“The First Championship Game”
By ED WETTERMAN
The freshly challenged Oilers raced from the locker room to tangle with the Los Angeles Chargers for the first AFL title.
That first championship game on New Year’s Day 1961 at Houston’s Jeppesen Stadium was a close one and was marred by many fights and ejections, including Oiler safety Julian Spence and right guard Hogan Wharton.
The Chargers scored first with two field goals by Ben Agajanian. Then Oiler fullback Dave Smith caught a 17-yard touchdown pass from George Blanda, and Houston followed that with an 18-yard field goal by Blanda.
Before the half, Los Angeles added another field goal to trail the Oilers 10-9.
In the third quarter, Blanda found Bill Groman on a 7-yard touchdown pass to make the score 17-9.
A short time later, the Chargers finally found the end zone on a 2-yard Paul Lowe rush to trim the Oilers lead back to one at 17-16.
In the fourth quarter, the Oilers faced a long third-and-nine situation from their own 12-yard line.
Cannon raced 88 yards to give the Oilers a 24-16 lead.
Late in the game, the Oilers failed on a fourth-and-one attempt, giving the Chargers one last chance, but despite moving the ball deep into Houston territory, time ran out on LA, and the Oilers became the first AFL champions.
Blanda played a great game, throwing for 301 yards, three touchdowns, and no interceptions.
Cannon was named MVP. He rushed 18 times for 50 yards and caught three passes for 128 yards and one (game-winning) 88-yard touchdown.
After the game, a triumphant Blanda praised both the owner and the coach: “Bud Adams pays a man what he is worth,” and “[Rymkus] treats you like a man.”
The winner’s share came to $1,016.42 per player, and Adams promised his players championship rings. He did not deliver until over 10 years later.
In postseason honors, Rymkus was named the AFL Coach of the Year. Rich Michael, Dave Smith, and Bill Groman made the 1960 All-AFL team.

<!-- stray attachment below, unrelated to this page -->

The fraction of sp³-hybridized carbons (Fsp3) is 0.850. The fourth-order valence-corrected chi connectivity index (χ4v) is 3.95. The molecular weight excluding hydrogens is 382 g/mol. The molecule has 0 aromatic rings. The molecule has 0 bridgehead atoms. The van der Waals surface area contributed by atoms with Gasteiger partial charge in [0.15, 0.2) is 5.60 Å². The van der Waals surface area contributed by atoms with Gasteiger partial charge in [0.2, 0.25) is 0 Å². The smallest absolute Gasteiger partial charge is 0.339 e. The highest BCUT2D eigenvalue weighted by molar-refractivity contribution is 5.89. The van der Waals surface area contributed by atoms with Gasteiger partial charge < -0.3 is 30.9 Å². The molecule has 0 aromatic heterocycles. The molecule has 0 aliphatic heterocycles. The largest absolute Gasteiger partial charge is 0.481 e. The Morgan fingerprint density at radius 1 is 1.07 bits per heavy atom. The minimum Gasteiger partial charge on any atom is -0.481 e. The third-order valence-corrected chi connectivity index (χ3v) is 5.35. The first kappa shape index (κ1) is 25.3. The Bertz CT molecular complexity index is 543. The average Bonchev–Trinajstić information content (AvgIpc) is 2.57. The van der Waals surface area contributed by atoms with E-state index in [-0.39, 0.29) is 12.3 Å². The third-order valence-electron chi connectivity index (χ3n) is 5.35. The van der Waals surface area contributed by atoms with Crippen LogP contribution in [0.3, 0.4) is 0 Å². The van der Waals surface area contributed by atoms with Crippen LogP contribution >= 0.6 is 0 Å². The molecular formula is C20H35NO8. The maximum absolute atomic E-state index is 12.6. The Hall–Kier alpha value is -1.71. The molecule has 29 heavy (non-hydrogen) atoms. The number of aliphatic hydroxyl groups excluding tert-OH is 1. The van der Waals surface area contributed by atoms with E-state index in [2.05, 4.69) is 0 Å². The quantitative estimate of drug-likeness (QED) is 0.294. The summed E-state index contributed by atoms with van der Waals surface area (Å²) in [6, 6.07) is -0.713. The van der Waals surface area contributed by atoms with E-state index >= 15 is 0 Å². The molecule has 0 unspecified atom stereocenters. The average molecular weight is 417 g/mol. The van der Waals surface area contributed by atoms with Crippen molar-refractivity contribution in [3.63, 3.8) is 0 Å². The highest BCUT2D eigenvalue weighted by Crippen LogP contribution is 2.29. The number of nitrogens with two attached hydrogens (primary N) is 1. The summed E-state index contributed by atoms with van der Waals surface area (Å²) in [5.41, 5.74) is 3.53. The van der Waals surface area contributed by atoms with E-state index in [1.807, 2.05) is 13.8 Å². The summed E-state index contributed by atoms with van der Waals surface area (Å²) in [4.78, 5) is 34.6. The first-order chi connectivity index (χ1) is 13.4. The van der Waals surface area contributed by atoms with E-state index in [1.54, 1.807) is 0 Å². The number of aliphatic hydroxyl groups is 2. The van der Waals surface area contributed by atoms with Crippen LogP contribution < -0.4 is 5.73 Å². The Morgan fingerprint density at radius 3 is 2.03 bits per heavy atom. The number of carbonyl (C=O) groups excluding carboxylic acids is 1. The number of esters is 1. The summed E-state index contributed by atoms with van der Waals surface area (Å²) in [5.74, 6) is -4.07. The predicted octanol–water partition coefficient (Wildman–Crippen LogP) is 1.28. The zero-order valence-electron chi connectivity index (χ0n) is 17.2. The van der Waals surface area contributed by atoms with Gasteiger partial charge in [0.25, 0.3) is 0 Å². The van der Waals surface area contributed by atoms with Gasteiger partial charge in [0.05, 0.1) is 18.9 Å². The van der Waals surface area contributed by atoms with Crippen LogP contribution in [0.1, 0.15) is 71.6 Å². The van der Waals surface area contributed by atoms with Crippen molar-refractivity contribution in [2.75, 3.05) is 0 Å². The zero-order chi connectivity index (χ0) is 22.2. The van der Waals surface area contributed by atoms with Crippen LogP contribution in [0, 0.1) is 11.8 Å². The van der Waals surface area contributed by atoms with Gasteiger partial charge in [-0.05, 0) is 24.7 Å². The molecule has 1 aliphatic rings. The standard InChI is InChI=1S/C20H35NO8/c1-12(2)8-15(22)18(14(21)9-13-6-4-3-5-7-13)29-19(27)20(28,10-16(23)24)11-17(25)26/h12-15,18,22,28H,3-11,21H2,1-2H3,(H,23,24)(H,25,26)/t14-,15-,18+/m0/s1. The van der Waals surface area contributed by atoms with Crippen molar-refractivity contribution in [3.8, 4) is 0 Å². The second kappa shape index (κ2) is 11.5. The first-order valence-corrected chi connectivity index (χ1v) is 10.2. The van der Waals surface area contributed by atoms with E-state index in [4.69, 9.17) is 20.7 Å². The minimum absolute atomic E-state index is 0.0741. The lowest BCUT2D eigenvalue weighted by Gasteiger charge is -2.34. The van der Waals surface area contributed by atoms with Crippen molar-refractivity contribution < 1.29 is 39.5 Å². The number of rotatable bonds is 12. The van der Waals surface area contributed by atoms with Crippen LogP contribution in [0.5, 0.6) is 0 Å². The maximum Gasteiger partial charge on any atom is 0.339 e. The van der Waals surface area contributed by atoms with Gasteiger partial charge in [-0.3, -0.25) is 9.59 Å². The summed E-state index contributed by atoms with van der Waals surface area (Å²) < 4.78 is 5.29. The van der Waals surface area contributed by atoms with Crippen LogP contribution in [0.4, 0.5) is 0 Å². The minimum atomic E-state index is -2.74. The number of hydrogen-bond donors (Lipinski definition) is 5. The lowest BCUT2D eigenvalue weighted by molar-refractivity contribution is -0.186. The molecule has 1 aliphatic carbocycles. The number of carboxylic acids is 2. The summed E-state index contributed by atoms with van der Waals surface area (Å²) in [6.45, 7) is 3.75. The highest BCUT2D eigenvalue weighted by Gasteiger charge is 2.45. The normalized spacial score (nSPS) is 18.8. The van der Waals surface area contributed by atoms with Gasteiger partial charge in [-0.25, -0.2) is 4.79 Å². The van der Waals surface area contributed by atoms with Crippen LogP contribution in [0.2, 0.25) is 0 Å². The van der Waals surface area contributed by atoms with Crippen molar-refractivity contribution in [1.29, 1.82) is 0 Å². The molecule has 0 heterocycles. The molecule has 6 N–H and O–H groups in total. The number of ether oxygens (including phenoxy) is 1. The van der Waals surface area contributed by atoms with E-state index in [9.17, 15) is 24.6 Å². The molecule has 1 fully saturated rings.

Cumulatively, Blanda threw for 2,413 yards and 24 touchdowns on the season, while Bill Groman led the team with 1,472 yards on 72 receptions and scored 12 touchdowns.
Cannon was the leading rusher with 644 rushing yards, edging out Dave Smith, who had 643.
Defensively against the rush, the Oilers were dominant. They only allowed 1,027 yards for the season, averaging 73 yards a game and setting a team record that would last for 30 years.
On the other hand, the secondary gave up 3,784 passing yards (270 yards per game).
On the business side, all AFL teams lost money during the league’s inaugural season, and those losses were compounded by head-to-head weekly market competition against the NFL.
The NFL began broadcasting two of its games to the Houston market each week, promoting the Dallas Cowboys and stoking the future well-deserved animosity that would emerge between the two cities and their storied sports teams.
As the NFL’s broadcast partner, CBS refused to give AFL scores during telecasts.
By this time, Pete Rozelle had been freshly appointed NFL commissioner, and he refused to mention the AFL by name (likely at least in part because he was still stinging from losing Cannon to the upstart league during his time as general manager of the Los Angeles Rams).
Some so-called experts even stated that none of the Oiler players could break the starting lineup for an NFL team.
John Breen disagreed, believing that the Oilers could hold their own against the average NFL team.
Despite the loss of money and the problems of NFL competition (among others), the AFL completed its first season and looked forward to 1961.
With the league’s coach of the year, an exciting offense, and lots of potential for the future, the Oilers did, too.
UP NEXT – The 1961 Season series begins
Ed Wetterman is a native Houstonian and lifelong Oiler fan/historian. He is a teacher, genealogist, game creator, and writer who lived and died on Sundays with the Oilers. Ed has created many games such as “East Texas University: Degrees of Horror” and written short stories such as “HellFighter,” published by Pinnacle Entertainment Group. Football has always been one of his greatest passions. He experienced the highs and the lows of being an Oiler fan, and like many others, he was crushed when the Oilers left Houston. Writing for Miss Ya Blue! gives him an outlet for his Columbia Blue love.
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